The United States is notorious for low voter turnout, but Western's campus wide Associate Student board of directors elections might just take the cake in voter apathy. 13.4% of students voted in last years spring held elections.

Erik Lowe, student-elected vice president of legislative and governmental affairs, did not have statistics on how many Western students are registered voters but said that judging from campus elections those numbers are probably also very low.

Lowe and Ben Murphy AS elections coordinator, hope to change that by melding indie rock mainstay Built to Spill with the Western Votes campaign.

“Apathy is a big problem among students,” Lowe stated.

They have teamed up with AS Productions Pop Music to bring Built to Spill, and Camper Van Beethoven, to Western at 7 p.m. this Wednesday in the multipurpose room. Tickets are $14 for Western students and $20 for general admission.

Built to Spill's sound can be described as “combining the weighty-ness and epic-ness of jam culture with the indie genre,” Hunter Motto, ASP Pop Music coordinator, described.

“[They] focus less on lyrics and more on instrumental and live performance,” he said.

The band has a “strong relationship with the Bellingham community” and are from Boise, Idaho, but are considered a Northwest band.

“The Pacific Northwest has taken them as their own,” Motto continued.

Camper Van Beethoven will be on its reunion tour and has a folky, country side to them as well as a jammy-ness and lots of extended songs, according to Motto. They also have a strong mid-west following and similarly to Built to Spill, their live performance is incredible, he said.

Lowe describes the idea of combining indie rock with voting an attempt to make voting cool.

“Where I grew up it wasn't cool to be politically involved or politically outspoken,” he said.

“A voting registration table will be at the concert,” Lowe said, as well as “drawings for free tickets to the concert and an announcement at the concert about registering to vote.”

Lowe described the goal of the campaign as attempting to raise voter registration, voter participation, and civic engagement in school, local and national elections. Also, he described the Western Votes campaign as starting last year as a small endeavor that included some on-campus registration booths and the first of the Western Votes t-shirts, which you may have seen being worn by various students around campus.

“I liked the idea but though it could be expanded a lot,” Lowe said.

Lowe said that the campaign is “trying to get the word out that voting is really important to student lives.” The campaign has created many more t-shirts for this year, which are going to be given out to prominent students on campus, in hopes their influence will reach others, Lowe said. The Built to Spill concert is one of its biggest attention grabbers of the year, Lowe said.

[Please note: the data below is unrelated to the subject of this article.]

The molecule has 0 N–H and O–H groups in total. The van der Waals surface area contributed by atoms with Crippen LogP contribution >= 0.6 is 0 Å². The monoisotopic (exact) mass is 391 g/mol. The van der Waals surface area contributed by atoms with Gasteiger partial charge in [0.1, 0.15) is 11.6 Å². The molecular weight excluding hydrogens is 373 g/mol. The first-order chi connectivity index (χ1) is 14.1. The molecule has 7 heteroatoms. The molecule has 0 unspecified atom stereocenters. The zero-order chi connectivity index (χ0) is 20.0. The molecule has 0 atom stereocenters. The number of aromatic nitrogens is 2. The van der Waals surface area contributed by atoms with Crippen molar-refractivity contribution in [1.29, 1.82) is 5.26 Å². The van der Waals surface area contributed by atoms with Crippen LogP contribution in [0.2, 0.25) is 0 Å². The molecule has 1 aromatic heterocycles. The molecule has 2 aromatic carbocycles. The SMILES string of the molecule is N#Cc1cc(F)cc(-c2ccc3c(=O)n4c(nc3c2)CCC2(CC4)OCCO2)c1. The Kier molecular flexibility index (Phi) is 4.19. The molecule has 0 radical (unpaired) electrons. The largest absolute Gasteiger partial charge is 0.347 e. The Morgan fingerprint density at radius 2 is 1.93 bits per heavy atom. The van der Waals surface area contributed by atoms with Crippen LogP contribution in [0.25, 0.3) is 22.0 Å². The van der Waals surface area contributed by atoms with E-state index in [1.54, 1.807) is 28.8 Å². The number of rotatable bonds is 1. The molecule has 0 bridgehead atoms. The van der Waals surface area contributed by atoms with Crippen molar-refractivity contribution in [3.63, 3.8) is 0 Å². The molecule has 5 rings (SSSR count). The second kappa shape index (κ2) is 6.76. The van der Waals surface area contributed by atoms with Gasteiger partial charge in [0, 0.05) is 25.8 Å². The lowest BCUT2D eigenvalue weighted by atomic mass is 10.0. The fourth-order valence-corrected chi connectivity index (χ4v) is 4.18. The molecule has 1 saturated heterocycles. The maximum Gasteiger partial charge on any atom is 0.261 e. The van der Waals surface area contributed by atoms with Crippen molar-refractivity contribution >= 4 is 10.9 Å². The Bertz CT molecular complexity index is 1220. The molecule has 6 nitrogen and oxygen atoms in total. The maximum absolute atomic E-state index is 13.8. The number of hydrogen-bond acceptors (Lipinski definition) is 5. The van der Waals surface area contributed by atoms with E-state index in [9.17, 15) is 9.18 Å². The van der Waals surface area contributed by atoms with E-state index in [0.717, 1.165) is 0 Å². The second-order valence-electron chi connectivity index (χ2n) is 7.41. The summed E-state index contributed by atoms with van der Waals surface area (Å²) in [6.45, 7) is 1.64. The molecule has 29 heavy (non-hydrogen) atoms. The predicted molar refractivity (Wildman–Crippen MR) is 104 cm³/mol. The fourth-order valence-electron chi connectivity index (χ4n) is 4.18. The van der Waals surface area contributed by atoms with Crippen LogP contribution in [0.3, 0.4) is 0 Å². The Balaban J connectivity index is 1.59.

Murphy stated that the Western Votes campaign is pushing to get students registered before Oct. 6, as that is the registration deadline for the upcoming state and general elections.

“Voter registration is something I want to do continuing throughout the year. I want there to be as many booths as possible,” Murphy said.

They had a registration booth at the AS Info Fair in which over 100 students were registered, and another booth at last weekends VU Late Night.

“A lot more students should be voting in AS elections because the AS has a huge budget of over two million dollars, and it's funded by student service and activities fees. The board of seven directors has a lot of say in how that money is spent,” Lowe said.

The same is true of national elections, Lowe said.

“If we had no one in the legislature who cared about students then there would be no caps on tuition,” he said.

Lowe and Murphy suggested resources on how to become a more informed student voter.

“Talk to candidates when they are standing on campus holding signs, and talk to people in the AS,” said Lowe regarding school-wide elections.

For local elections Lowe finds the Bellingham Herald or the Whatcom Independent very useful. And for national elections he recommends, a non partisan website that lists politicians' voting records. Murphy recommended, a non-partisan web-site that has “all the information regarding voting and the profiles of candidates.”

So if you aren't registered check out the booth at the Built to Spill concert and enjoy a socially responsible good time. If indie rock is not your thing, you can print out a mail-in registration ballot at the site Murphy recommended above, and read about the upcoming ballot issues and candidates.